Ryan, who has debated every single opponent in every congressional race before this one, even opponents who had less than $5,000 in the bank, won’t get anywhere near Rob Zerban. It’s a little over a month to Election Day, and Ryan still hasn’t committed to debates at all, even though he and his campaign representatives make the occasional semi-encouraging mouth noise while continuing to drag their feet. It’s got so bad that Marge Krupp and John Heckenlively, who ran to represent Wisconsin’s First Congressional District in 2008 and 2010 respectively, wrote a letter earlier this week to Kevin Seifert, Paul Ryan’s campaign manager, urging the Congressman to return to Wisconsin for a debate with Rob Zerban

Just as Michele Bachmann’s sudden decision earlier this month to start running ads against her opponent Jim Graves can be explained by recent polling showing Graves within the margin of error against her, Ryan’s decision round about that same time to start running his own ads is an indication that he knows he cannot count on winning either the vice-presidency or his current House seat. Another indication would be the effort, satirical or not, to preemptively pin the blame for both losses on Mitt Romney.

Support for Minnesota’s Photo ID Amendment Dropping Dramatically

6:19 pm in 2012 election, Republican Party, Uncategorized by Phoenix Woman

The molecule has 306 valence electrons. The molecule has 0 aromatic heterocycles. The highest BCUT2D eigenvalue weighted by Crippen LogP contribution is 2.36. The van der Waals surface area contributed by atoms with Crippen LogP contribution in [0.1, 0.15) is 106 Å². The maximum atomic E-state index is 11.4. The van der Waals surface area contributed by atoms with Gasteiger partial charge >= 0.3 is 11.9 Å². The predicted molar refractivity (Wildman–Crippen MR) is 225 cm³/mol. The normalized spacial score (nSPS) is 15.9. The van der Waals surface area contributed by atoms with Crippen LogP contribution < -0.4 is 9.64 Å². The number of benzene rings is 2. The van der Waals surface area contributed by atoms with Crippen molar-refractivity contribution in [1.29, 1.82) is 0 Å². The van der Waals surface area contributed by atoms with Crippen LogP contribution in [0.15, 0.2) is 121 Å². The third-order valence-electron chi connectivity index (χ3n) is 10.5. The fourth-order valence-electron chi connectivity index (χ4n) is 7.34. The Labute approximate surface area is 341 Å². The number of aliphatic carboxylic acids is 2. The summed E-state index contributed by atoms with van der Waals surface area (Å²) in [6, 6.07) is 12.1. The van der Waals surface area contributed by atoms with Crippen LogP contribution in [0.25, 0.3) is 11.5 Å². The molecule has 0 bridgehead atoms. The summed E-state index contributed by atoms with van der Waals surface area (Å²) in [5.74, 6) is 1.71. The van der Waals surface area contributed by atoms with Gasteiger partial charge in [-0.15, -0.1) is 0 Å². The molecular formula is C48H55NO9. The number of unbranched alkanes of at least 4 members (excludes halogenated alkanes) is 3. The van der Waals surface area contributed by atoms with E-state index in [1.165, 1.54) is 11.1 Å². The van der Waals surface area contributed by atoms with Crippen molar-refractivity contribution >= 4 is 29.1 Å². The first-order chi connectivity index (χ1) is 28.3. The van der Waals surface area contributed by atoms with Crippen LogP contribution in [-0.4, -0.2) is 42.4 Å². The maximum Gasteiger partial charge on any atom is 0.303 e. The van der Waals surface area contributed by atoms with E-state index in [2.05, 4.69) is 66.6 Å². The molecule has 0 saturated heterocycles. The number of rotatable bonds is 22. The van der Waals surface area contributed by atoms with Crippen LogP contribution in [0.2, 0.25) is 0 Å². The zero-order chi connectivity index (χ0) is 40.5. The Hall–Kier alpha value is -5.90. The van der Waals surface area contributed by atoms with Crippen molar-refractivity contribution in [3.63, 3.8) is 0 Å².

I’m sure you’ve all seen polls showing that the general public strongly supports the various ALEC-inspired “voter ID” bills and constitutional amendments being pushed by Republican-controlled state legislatures across the country. That was definitely the case in Minnesota: As recently as May of this year, a Minnesota Poll conducted by the StarTribune showed 80% support for the GOP’s proposed Photo ID ballot amendment to the state constitution.

That was then, this is now:

Slightly more than half of likely voters polled — 52 percent — want the changes built around a photo ID requirement, while 44 percent oppose them and 4 percent are undecided.

That is a far cry from the 80 percent support for photo ID in a May 2011 Minnesota Poll, when the issue was debated as a change in state law. Support among Democrats has cratered during a year marked by court battles, all-night legislative debates and charges that the GOP is attempting to suppress Democratic votes.

Since this is a referendum on changing the constitution, a mere plurality won’t suffice. It must have at least 50% “yes” votes to pass. It had 80% back in May, and it’s dropped to 52% now — and that’s without much in the way of a general campaign on the “vote no” side’s part.